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This post is about how to tell if your child with Down syndrome needs therapy. It is written from my perspective as a mother of a child with Down syndrome. That I am deaf and come from a disability-advocate standpoint, I am sure also affect the perspective from which I write.

How to Tell if Your Child with Down Syndrome Needs Therapy

Does your child need therapy? 

That’s such a loaded question in some ways, with the stacks filled with arguments that are culturally and socially based. From the moment our kids with Down syndrome are born, they are assessed, probed, weighed, measured and held up to the Medical Model of disability to see what they are lacking in.

The Medical Model of disability is really important in understanding where the medical system and our culture are coming from with regard to our children with Down syndrome.

The Medical Model of Disability

The Medical Model links the diagnosis to the body, with a clear call that disability needs to be cured. In other words, the Medical Model says that the person with the disability is the problem and needs to be fixed.

The Medical Model sees us with disabilities as fundamentally broken. 

The Social Model of Disability

In stark contrast to the Medical Model, the Social Model  views disability as culture, and sees value in disability.

The Social Model says that the body isn’t the problem, it’s the environment. If you make an environment accessible, if you remove barriers (both physical and attitudinal), the disability is not the lodestone that the medical model makes it out to be. 

Those of us with disabilities usually prefer the social model, because:

  1. it’s true: if you remove barriers and make the world accessible, disability really isn’t such a big deal and
  2. it’s a hell of a lot more empowering to view yourself as whole and as who you should be as opposed to some broken machine that needs fixing

Does the Social Model Say “No” to Therapy?

The social model says that disability in and of itself is fine. It’s the environment that needs fixing. But that doesn’t mean that tools shouldn’t be used to improve life!

Take myself for example: I am proud of being deaf.

I firmly believe that while being deaf can definitely be challenging in a hearing world, I like being deaf. I like my perspective and enjoy my world.

I use all the tools that I can: I use hearing aids, I use ASL. I lip read.

My subscription to the social model of disability does not preclude the use of hearing aids. I can be deaf-proud AND STILL use hearing aids and lip read. 

Down Syndrome, The Social Model and the Medical Models of Disability

Down syndrome has typically been included in the Medical Model of disability. It has been something viewed as needing to change, that people with Down syndrome should be more like people without Down syndrome.

The goal with Down syndrome is to make people with Down syndrome “realize their full potential” which is often code-speak for “as highly functioning as possible.”

This means the goal from the moment our kids are born is to make them more like typically-developing people.

From my perspective as a deaf woman, there are clear analogies here with the deaf community – the goal, after all, with most deaf babies born to hearing parents is to make us more like the hearing than the deaf. We are fitted with hearing aids or cochlear implants; we go through years of speech therapy, lipreading and are drilled and trained to be ‘high functioning’ deaf in an oral, hearing world.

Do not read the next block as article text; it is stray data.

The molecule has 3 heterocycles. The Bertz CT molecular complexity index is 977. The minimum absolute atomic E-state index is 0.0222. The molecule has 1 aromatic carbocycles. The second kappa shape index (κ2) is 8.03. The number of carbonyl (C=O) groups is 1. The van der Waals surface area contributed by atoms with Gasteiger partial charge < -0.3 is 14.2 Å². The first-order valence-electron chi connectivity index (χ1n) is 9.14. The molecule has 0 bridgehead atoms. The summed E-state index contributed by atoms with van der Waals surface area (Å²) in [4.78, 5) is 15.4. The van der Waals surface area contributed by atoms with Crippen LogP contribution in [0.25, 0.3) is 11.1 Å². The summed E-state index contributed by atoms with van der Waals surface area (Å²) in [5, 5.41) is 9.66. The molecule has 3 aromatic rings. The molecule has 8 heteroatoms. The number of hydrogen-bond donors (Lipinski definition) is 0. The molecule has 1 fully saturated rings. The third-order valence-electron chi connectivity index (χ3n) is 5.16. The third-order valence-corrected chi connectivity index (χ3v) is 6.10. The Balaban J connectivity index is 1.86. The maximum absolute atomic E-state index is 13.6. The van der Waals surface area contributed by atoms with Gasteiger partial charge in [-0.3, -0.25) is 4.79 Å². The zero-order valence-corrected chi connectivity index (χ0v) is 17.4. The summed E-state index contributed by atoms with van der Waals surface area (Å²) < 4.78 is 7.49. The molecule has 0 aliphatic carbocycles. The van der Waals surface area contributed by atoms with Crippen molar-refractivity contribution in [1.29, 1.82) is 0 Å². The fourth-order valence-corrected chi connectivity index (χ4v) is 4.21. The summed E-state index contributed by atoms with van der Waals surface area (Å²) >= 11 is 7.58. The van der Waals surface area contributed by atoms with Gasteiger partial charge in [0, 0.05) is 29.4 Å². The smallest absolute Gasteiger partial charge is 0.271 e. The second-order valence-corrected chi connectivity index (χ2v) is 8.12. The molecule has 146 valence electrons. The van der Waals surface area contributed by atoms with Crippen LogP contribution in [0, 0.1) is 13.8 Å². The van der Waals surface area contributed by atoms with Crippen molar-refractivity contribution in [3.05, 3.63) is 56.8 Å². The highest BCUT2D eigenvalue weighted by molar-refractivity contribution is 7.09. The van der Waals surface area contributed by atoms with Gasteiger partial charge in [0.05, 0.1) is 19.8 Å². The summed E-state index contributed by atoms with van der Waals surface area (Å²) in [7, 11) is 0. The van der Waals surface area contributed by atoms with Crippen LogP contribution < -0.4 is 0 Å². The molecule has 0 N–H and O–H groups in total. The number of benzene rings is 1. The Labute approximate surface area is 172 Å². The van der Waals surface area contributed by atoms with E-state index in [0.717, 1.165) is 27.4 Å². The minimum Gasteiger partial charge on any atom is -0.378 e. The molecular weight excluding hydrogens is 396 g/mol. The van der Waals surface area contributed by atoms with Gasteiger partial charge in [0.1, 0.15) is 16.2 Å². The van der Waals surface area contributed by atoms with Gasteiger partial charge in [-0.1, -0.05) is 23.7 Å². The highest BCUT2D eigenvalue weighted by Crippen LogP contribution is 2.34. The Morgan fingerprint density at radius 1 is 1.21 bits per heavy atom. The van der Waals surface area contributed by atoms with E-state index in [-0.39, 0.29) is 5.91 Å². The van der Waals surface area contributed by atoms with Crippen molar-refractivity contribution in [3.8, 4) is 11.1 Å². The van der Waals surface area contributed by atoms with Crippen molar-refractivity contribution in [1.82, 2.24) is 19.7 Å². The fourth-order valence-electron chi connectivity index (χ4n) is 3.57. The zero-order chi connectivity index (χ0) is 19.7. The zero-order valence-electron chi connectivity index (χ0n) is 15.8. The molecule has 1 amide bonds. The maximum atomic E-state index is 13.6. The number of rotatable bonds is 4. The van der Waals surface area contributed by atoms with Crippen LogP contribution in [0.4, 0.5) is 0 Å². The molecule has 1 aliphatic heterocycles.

The ASL movement is relatively young. We are now seeing value in striving to be less like the hearing and more like ourselves. We are deaf and no matter what type of hear-ware we might use (if any), at the end of the day, we take them out and our world is silent. It makes more sense to embrace that and to move forward from that platform of pride and honoring who we are, than it ever did to bend over backwards and try to be more like hearing people.

Because we won’t ever be hearing.

People with Down syndrome Will Always Have Down syndrome

No matter how much therapy a person with Down syndrome engages in, they will always have Down syndrome. This is a fact. That extra chromosome that causes Down syndrome can not be removed.

So you can use therapy as a tool – like us deaf might use hearing aids or cochlear implants – but it won’t ever change the fundamentals of the person.

Rather than trying to change that, it makes more sense to lean into and embrace the Social Model of disability by using the tools that therapy provides while learning more about Down syndrome itself, appreciating what what the syndrome brings to our world. and finding ways to accommodate it so that individuals with Down syndrome can be full accepted, contributing and included members of our society.

Our Story: Moxie, Early Intervention, Physical & Speech Therapy

I want to talk about our story for a bit, because all of these truths that I’ve just written about are actually hard-won.

When I first had my daughter, I knew nothing about Down syndrome and was bumbling about following what the doctors and the system were telling me. They said, “therapy!” and I jumped to it.

Early Intervention and Down syndrome

“Therapy for a child with Down syndrome is critical!” they told me, and that “early intervention” and Down syndrome were super-important for my daughter to reach her “full potential.”

You know, like, if I didn’t have a specialist come to my house 3 times a week and watch my kid have some tummy-time, she’d be sitting in a corner helpless and non-functional for the rest of her life.